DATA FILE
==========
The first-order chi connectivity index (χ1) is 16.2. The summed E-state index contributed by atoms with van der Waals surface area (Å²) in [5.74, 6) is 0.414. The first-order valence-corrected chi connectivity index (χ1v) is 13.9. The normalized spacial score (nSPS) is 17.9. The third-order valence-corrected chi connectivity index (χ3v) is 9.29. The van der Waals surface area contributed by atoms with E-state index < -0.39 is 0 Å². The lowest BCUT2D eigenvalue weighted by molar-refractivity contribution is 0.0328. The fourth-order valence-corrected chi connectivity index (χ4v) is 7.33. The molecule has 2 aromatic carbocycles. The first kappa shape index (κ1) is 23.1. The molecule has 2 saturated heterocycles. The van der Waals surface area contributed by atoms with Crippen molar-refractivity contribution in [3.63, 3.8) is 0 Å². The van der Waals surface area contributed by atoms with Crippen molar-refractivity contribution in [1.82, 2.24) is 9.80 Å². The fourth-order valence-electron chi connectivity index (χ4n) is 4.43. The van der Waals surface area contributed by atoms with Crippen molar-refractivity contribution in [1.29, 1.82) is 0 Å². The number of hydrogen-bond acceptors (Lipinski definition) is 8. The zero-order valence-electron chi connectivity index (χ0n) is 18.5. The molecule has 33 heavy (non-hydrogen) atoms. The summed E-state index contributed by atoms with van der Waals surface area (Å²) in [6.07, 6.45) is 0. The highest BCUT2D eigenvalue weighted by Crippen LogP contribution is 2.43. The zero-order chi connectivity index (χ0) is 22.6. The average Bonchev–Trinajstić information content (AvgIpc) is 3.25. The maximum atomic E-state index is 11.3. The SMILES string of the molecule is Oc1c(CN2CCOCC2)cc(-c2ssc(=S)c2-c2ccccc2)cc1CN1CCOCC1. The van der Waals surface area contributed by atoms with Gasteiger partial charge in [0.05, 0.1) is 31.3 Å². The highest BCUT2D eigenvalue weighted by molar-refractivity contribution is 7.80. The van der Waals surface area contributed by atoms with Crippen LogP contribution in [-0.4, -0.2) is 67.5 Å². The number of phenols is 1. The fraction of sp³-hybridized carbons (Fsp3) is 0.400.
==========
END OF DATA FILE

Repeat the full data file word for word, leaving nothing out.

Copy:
The first-order chi connectivity index (χ1) is 16.2. The summed E-state index contributed by atoms with van der Waals surface area (Å²) in [5.74, 6) is 0.414. The first-order valence-corrected chi connectivity index (χ1v) is 13.9. The normalized spacial score (nSPS) is 17.9. The third-order valence-corrected chi connectivity index (χ3v) is 9.29. The van der Waals surface area contributed by atoms with E-state index < -0.39 is 0 Å². The lowest BCUT2D eigenvalue weighted by molar-refractivity contribution is 0.0328. The fourth-order valence-corrected chi connectivity index (χ4v) is 7.33. The molecule has 2 aromatic carbocycles. The first kappa shape index (κ1) is 23.1. The molecule has 2 saturated heterocycles. The van der Waals surface area contributed by atoms with Crippen molar-refractivity contribution in [3.63, 3.8) is 0 Å². The van der Waals surface area contributed by atoms with Crippen molar-refractivity contribution in [1.82, 2.24) is 9.80 Å². The fourth-order valence-electron chi connectivity index (χ4n) is 4.43. The van der Waals surface area contributed by atoms with Crippen molar-refractivity contribution in [1.29, 1.82) is 0 Å². The number of hydrogen-bond acceptors (Lipinski definition) is 8. The zero-order valence-electron chi connectivity index (χ0n) is 18.5. The molecule has 33 heavy (non-hydrogen) atoms. The summed E-state index contributed by atoms with van der Waals surface area (Å²) in [6.07, 6.45) is 0. The highest BCUT2D eigenvalue weighted by Crippen LogP contribution is 2.43. The zero-order chi connectivity index (χ0) is 22.6. The average Bonchev–Trinajstić information content (AvgIpc) is 3.25. The maximum atomic E-state index is 11.3. The SMILES string of the molecule is Oc1c(CN2CCOCC2)cc(-c2ssc(=S)c2-c2ccccc2)cc1CN1CCOCC1. The van der Waals surface area contributed by atoms with Gasteiger partial charge in [0.05, 0.1) is 31.3 Å². The highest BCUT2D eigenvalue weighted by molar-refractivity contribution is 7.80. The van der Waals surface area contributed by atoms with Crippen LogP contribution in [-0.4, -0.2) is 67.5 Å². The number of phenols is 1. The fraction of sp³-hybridized carbons (Fsp3) is 0.400.